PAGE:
15. 15. Consolidants have many uses
  16. 16. Consolidants have many uses Wood, of course:Two component Epoxy Consolidants areabsorbed through the endgrain of wood,saturating the looser deteriorated woodand then “consolidating” those fibersinto the surrounding sound wood. Onlythen is it possible to effect meaningfulrepairs.
  17. 17. Consolidants have many uses Plaster as well: Epoxy Consolidants infiltrate the loose plaster, often deteriorated due to water damage, and solidify into a solid, repairable, surface. Many plaster elements can be successfully salvaged using these techniques.
  18. 18. Consolidants have many uses Even Gutters: The gutters on many older California buildings are made from redwood, and are usually poorly sealed (if at all). Once cleaned, they can be treated with the epoxy consolidants and then painted. Thus maintained, they will continue to last a very long time.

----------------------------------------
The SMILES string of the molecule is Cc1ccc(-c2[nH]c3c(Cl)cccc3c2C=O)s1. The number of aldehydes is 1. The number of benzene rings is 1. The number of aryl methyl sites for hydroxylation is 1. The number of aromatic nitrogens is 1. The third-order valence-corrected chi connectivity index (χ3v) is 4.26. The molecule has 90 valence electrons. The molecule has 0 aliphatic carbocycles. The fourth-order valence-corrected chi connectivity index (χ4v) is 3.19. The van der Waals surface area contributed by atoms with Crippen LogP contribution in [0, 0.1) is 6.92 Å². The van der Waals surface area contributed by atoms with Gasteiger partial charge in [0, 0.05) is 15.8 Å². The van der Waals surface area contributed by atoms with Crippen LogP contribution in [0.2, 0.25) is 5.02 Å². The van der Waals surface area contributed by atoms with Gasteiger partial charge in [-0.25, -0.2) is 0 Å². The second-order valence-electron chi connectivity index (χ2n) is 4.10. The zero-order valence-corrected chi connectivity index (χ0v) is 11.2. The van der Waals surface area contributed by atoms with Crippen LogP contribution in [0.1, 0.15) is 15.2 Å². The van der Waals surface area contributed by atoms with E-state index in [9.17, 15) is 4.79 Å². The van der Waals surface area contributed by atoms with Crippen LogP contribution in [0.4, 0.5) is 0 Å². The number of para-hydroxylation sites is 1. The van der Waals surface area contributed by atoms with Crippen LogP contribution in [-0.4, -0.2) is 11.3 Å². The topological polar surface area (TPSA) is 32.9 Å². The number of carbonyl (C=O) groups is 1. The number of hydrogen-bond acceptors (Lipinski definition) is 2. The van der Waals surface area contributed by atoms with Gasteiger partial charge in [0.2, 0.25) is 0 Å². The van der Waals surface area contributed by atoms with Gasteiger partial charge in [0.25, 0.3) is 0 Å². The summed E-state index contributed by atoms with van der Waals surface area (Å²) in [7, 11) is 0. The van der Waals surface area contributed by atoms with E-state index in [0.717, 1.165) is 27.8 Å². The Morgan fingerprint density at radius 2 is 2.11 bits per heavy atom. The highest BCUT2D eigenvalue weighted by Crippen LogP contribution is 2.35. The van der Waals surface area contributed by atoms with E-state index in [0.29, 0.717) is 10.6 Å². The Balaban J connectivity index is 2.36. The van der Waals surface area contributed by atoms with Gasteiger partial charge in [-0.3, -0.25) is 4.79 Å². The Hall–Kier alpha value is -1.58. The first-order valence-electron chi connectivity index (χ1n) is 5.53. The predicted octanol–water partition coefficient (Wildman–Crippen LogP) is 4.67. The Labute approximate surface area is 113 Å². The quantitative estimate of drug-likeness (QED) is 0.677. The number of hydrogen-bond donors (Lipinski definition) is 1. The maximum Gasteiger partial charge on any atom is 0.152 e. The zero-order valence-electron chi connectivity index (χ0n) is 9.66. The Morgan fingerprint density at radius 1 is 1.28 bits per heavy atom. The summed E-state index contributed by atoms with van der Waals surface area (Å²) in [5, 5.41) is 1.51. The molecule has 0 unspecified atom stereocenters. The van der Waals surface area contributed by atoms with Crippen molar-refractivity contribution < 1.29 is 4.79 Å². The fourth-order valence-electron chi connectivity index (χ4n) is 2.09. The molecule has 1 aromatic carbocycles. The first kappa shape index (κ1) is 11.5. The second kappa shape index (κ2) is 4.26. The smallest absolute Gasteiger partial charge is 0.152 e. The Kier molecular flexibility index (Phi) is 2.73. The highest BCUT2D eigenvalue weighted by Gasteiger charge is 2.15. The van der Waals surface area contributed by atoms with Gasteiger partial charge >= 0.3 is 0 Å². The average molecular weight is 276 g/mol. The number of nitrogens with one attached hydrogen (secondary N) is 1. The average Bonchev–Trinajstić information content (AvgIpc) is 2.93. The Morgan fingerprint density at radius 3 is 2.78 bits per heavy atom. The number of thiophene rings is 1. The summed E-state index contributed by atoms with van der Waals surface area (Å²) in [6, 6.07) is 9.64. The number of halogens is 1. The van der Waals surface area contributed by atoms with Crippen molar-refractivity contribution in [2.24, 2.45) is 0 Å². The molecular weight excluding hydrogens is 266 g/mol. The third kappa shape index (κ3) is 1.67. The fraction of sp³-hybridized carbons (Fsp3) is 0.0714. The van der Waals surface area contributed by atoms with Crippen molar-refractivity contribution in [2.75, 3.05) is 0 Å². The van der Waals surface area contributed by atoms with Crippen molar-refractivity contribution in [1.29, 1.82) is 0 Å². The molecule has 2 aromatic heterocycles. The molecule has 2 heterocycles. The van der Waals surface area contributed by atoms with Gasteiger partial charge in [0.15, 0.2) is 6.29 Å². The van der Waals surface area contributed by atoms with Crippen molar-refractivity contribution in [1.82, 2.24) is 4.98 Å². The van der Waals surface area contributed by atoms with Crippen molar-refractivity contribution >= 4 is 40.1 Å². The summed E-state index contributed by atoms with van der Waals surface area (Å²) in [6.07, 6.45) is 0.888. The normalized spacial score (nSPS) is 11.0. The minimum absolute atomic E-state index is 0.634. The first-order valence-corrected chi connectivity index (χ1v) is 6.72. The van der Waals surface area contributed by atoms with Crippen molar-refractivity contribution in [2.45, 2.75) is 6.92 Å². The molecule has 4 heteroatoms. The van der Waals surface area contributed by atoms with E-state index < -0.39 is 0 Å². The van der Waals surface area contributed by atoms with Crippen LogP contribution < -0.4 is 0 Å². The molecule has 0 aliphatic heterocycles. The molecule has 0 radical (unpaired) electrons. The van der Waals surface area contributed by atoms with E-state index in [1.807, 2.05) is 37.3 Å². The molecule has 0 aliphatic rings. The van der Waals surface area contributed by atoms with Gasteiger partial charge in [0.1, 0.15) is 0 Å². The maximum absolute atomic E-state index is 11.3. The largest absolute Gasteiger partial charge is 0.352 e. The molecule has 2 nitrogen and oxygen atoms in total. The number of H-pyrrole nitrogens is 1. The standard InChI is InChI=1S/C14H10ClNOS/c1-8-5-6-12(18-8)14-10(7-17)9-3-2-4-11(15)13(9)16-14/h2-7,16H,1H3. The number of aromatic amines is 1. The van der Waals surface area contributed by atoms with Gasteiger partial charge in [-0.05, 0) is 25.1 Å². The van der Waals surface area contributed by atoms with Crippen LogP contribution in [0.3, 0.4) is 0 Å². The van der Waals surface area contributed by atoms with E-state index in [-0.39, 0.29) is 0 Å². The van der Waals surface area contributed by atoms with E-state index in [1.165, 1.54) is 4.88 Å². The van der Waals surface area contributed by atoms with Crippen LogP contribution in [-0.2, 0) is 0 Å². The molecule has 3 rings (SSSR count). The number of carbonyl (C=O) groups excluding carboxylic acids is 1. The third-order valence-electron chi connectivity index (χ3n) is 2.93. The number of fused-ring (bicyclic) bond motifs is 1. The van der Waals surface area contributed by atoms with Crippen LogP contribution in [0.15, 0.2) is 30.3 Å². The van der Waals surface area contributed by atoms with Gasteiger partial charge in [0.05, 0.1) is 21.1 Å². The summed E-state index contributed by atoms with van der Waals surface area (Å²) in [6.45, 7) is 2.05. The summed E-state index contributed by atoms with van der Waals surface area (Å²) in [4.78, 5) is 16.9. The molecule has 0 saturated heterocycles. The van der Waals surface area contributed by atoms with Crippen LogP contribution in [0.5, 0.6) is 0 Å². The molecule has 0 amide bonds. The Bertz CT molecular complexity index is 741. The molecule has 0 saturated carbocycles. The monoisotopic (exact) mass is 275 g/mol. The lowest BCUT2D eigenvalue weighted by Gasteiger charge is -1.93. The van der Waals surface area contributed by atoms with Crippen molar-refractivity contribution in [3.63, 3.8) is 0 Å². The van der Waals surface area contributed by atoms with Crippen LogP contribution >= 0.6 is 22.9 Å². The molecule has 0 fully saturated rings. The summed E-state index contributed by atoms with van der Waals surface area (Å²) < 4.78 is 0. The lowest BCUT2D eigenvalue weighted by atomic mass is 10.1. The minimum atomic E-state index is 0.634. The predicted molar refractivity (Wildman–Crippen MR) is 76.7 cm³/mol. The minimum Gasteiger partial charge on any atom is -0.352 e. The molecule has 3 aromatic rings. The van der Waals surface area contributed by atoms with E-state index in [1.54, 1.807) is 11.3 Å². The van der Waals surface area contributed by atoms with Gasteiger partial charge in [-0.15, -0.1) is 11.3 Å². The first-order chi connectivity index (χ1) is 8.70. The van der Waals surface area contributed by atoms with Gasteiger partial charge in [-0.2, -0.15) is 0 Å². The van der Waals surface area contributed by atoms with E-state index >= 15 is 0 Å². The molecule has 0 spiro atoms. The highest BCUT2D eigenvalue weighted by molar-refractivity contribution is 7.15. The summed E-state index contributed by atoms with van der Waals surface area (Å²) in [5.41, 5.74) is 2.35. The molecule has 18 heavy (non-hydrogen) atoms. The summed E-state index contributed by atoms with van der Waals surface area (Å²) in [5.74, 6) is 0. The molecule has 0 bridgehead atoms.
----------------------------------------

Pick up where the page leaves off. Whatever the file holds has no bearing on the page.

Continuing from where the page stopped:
19. 19. Consolidants have many usesIn addition to being used to consolidate repair areas, thelower viscosity (watery) consolidants can be used as theinitial sealer coat for all stripped wood. Some are highlyviscous (thick) and are not as suitable for this use. Theconsolidant is absorbed into the wood (with virtually nofilm build) and insures the successful adhesion of paintprimers that follow. (FYI - We highly recommend usingacrylics for primer and finish coats.)We also use the consolidant to seal our epoxy fillersprior to priming. (In fact, it is excellent for sealing mostpatching materials. Highly recommended.)